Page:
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Copyright Notice vs. Publication Date

As far as librarians are concerned, publication date is the important date. It used to be that most books carried a publication date at or near the bottom of the title page.

A copyright date is used in cataloging only when no publication date is on the book.

Publishers have been post-dating publication dates and copyright dates for as long as they've been putting them in books. Today in common parlance, even among some librarians, the terms publication date and copyright date may be used interchangeably. In fact, there are reasons why the two may differ. Material may have been completed and copyrighted in one year, but not published until the next for any number of reasons including seasonal sales strategies, printing delays, you name it. If there's a significant discrepancy between publication date and copyright date, it's noted in the cataloging.

As market forces (among other influences) lead more publishers to try to lengthen the shelf life of their books by fudging on the publishing/copyright date, the appearance of "new" year copyrights moves earlier and earlier. When I started at QBI in 1992, August was usually the month we started seeing copyrights dates for the next year. Now June is not uncommon, and who's to say when May will see the onset of fantasy dates.

Occasionally this comes up as a point of complaint on librarians' (especially catalogers') email discussion lists, but the prevailing attitude is that in 5-10 years a fudge factor of 6 months to a year won't matter in the scheme of literary output. What month do the new automobile model years start anyway?

Some publishers try to make books look newer by "updating" their LCCNs. They may take a 2001 LCCN, say 2001987654 and change it to 2002987654.

This is counterproductive for two reasons. The first is that if the Library of Congress got all the way in the chronological cycle of LCCNs to 2001987654 in 2001, they will very likely get to 2002987654 in 2002 meaning that the publisher's "updated" LCCN will clash with the real 2002987654 which will be issued in 2002 to a different book by a different author. Anybody can find this out by searching LCCNs on the Library of Congress website.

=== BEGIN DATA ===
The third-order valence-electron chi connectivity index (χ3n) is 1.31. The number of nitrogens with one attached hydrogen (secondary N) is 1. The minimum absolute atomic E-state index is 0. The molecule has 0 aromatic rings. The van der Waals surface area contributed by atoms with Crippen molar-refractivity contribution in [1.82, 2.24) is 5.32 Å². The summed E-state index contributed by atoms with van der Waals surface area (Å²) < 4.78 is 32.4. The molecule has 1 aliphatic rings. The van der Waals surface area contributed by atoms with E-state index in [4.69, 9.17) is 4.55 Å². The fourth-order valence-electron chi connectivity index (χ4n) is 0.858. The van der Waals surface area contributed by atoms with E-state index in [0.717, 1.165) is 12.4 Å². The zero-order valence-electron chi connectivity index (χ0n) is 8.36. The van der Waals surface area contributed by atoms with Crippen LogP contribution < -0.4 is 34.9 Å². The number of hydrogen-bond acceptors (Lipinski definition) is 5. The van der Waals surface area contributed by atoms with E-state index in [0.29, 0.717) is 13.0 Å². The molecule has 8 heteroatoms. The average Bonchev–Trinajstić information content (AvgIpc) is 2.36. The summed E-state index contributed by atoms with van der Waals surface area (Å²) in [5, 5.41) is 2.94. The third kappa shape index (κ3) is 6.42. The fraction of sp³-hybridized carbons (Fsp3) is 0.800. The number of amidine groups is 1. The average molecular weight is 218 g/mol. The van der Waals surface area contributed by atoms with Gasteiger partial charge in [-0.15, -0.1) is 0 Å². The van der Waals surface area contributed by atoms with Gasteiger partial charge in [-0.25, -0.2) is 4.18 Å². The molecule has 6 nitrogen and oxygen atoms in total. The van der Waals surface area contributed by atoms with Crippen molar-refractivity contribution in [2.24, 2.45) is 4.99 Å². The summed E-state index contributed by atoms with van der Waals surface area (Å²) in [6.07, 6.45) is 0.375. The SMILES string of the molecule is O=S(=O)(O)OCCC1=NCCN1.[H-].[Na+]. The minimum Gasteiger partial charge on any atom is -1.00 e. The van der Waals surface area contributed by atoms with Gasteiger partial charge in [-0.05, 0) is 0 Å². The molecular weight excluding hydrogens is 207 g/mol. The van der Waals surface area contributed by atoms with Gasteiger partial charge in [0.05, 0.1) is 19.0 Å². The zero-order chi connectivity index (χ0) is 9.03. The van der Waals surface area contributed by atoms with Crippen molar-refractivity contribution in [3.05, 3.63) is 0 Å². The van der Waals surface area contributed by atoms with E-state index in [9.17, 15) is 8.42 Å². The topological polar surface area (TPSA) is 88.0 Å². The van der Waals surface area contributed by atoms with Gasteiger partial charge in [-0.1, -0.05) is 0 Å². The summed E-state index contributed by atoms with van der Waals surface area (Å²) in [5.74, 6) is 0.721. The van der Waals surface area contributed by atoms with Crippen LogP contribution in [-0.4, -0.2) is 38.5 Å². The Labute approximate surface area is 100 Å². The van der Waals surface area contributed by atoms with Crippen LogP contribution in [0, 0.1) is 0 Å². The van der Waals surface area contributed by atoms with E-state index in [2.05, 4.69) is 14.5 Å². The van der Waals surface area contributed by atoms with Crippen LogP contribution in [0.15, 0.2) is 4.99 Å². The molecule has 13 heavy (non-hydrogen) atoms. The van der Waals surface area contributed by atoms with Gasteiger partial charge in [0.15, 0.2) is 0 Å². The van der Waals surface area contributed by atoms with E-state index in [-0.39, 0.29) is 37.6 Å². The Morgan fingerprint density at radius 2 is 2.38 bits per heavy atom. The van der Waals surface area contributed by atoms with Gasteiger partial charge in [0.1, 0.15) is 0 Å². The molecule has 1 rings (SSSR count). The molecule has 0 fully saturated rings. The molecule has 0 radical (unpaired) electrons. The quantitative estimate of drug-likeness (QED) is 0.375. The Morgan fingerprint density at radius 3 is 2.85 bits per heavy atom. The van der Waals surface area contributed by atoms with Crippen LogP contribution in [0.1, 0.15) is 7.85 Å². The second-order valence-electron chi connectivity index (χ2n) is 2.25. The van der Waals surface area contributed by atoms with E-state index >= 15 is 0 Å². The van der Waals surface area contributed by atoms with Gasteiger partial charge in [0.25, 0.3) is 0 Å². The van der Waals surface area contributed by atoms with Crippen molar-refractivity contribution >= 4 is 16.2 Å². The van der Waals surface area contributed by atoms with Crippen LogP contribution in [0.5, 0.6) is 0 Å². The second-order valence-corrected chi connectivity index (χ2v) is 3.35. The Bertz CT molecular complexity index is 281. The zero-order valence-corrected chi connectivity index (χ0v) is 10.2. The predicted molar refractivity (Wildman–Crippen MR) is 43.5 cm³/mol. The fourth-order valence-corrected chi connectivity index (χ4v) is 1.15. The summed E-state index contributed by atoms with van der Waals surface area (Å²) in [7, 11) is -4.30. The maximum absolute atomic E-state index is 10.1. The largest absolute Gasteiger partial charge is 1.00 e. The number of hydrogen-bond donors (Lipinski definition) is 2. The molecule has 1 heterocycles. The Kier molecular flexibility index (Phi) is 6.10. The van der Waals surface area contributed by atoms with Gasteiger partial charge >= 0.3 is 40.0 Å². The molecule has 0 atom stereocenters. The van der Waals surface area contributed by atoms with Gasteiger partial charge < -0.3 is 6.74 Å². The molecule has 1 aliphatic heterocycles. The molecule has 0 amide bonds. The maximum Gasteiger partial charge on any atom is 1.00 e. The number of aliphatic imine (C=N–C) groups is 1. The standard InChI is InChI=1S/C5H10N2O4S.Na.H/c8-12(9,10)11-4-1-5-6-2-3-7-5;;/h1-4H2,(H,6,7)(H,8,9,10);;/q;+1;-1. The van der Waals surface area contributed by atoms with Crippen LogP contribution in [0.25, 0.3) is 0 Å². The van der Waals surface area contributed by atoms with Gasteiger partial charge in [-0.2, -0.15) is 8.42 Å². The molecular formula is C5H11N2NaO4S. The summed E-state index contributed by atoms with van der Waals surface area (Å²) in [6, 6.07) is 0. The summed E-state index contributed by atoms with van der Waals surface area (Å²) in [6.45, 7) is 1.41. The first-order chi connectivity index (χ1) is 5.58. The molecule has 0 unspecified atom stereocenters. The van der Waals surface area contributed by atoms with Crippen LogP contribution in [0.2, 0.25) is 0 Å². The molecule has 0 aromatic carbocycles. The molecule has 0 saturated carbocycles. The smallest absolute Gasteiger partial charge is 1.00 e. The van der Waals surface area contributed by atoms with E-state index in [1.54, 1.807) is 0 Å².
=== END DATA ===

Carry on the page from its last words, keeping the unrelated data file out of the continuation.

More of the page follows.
The other reason this is counterproductive is that, for the most part, only librarians give a hoot about the LCCN in the first place. Books with LCCNs of a different year than the year in which they appear occur frequently and do not imply that the book is old.

A book that took a lot of planning and research may be 2-3 years in the making and, therefore, may have a 2001 LCCN with a 2002, 2003 or 2004 publication/copyright date. This doesn't mean that the material is old to anyone but an uninformed sales guru. In fact an interpretation could be made that if someone fudges the LCCN, there may be other shoddy work and corner-cutting--in the writing, research, etc.--associated with the publication.

Bottom line: publication date and copyright date are often agreed-upon lies. There is no magic formula to increase sales or increase shelflife by altering LCCNs or manipulating publication and copyright dates. And if you lie about publication dates or copyright dates it'll mainly irritate catalogers and other librarians, but not as much as tinkering with LCCNs or the CIP block will.

Mike Tribby, Senior Cataloger
Quality Books Inc.

James A. Cox
Midwest Book Review
278 Orchard Drive
Oregon, WI 53575-1129
phone: 1-608-835-7937

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